Our cover story this month focuses on a little-known fact: Global trade growth has slowed in recent years, and intraregional trade, especially in Asia, is becoming more prominent.
JANUARY 2016 | VOL. 30 NO. 1
Saying this trend is a leading indicator of globalization’s end would be premature, and the rise of North-South trade flows is not new. Still, with trade so closely linked to world economic growth, the slowdown merits further analysis.
The new year opens after the Federal Reserve’s first interest-rate increase in nine years and amid signs that there will be more, in a gradual path toward normal monetary policy after years of quantitative easing. In coming months we will see if the hike has any effect on the emerging markets and economies. Although the Fed’s move was widely expected, it coincides with a continuation of QE by the European Central Bank and therefore opens the door for an unusual decoupling between US and European monetary policy.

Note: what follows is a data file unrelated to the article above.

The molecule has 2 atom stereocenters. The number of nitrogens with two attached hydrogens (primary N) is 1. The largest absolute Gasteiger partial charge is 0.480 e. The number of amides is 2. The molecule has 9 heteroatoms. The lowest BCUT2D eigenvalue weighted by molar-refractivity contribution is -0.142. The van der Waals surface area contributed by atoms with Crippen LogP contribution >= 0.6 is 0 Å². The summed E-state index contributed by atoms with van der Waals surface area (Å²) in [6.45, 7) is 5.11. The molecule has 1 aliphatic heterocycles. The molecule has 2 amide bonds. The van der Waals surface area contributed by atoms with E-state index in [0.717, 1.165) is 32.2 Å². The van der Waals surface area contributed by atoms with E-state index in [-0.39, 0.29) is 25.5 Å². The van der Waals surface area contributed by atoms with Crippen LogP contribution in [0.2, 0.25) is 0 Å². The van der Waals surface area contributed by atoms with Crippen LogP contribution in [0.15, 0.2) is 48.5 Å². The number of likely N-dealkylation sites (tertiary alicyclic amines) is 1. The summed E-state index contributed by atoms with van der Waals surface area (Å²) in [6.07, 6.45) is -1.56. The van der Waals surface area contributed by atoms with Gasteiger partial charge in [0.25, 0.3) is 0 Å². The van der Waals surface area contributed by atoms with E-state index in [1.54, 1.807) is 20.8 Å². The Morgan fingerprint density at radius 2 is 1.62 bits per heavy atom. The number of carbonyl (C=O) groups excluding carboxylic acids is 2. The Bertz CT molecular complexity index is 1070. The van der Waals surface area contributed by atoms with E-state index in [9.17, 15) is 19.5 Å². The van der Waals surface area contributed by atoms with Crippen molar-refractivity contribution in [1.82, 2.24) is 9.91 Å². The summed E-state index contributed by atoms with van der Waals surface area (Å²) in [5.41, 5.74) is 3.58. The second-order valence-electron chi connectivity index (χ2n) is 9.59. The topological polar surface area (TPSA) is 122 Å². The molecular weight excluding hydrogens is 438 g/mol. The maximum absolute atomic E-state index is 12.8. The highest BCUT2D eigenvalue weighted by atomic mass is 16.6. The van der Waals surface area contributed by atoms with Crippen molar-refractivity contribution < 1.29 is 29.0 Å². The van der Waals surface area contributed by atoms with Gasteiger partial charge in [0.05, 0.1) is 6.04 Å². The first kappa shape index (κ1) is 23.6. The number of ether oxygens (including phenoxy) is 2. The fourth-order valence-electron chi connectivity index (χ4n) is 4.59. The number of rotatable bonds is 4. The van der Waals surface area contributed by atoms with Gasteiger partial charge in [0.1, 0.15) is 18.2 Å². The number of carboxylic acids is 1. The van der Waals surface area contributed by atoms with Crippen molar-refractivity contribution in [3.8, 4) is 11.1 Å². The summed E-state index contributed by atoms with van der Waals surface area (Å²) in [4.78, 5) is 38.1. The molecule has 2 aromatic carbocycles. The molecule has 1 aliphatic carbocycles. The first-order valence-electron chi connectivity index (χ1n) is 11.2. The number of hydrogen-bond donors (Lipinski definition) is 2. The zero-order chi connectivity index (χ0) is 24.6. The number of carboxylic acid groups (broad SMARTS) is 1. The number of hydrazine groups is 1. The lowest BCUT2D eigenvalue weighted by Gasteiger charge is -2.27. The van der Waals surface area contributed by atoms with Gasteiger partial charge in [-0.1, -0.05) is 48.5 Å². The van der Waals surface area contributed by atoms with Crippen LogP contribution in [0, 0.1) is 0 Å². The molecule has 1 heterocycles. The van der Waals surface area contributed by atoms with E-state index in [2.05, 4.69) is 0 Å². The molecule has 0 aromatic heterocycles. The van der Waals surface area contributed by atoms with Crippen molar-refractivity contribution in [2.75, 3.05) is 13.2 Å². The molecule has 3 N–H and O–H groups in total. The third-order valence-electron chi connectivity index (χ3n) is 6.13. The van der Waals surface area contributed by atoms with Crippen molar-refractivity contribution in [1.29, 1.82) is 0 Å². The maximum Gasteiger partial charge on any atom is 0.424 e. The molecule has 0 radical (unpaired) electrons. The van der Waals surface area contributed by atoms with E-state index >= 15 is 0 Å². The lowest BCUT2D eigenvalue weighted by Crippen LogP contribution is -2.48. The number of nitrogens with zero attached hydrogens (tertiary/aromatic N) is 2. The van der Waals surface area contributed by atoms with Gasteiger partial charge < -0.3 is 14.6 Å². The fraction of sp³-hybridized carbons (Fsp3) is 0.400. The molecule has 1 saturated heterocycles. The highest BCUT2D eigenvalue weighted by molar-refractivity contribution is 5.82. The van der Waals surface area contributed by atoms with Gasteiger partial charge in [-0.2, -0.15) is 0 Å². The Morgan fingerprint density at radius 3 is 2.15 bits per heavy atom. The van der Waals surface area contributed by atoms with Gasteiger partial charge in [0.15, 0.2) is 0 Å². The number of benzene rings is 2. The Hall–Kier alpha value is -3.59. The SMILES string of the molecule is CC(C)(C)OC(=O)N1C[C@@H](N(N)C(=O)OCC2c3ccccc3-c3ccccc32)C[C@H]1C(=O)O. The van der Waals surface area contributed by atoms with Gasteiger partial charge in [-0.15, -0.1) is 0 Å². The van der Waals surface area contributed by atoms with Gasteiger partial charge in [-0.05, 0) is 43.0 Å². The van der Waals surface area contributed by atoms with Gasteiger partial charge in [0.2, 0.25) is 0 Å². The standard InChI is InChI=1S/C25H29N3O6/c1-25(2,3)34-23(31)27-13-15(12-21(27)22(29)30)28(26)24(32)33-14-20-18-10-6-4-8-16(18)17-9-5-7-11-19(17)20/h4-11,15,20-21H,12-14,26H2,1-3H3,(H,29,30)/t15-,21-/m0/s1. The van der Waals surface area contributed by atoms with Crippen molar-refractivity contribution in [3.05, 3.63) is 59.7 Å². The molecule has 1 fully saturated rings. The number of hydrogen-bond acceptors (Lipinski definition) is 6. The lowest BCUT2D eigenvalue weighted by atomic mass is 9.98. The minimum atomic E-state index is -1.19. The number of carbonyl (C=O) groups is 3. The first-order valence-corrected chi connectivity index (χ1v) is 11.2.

Meanwhile, the International Monetary Fund recognized the increasing liberalization of renminbi trading by including China in its currency basket. As we explain in this issue, this will create demand for renminbi by the world’s major central banks, which will have to increase their reserve holdings of the currency. To complicate matters, the Chinese authorities seem about to move toward valuing the RMB not just against the US dollar but against a new trade-weighted currency index, or basket. It is easy to predict that this will be one of the key themes of 2016 in the financial markets.
Lastly, one of Italy’s leading daily newspapers, Corriere della Sera, recently called Global Finance’s annual report card on central bankers, published in our October issue, “the Oscars of monetary policy.” We are honored by the recognition.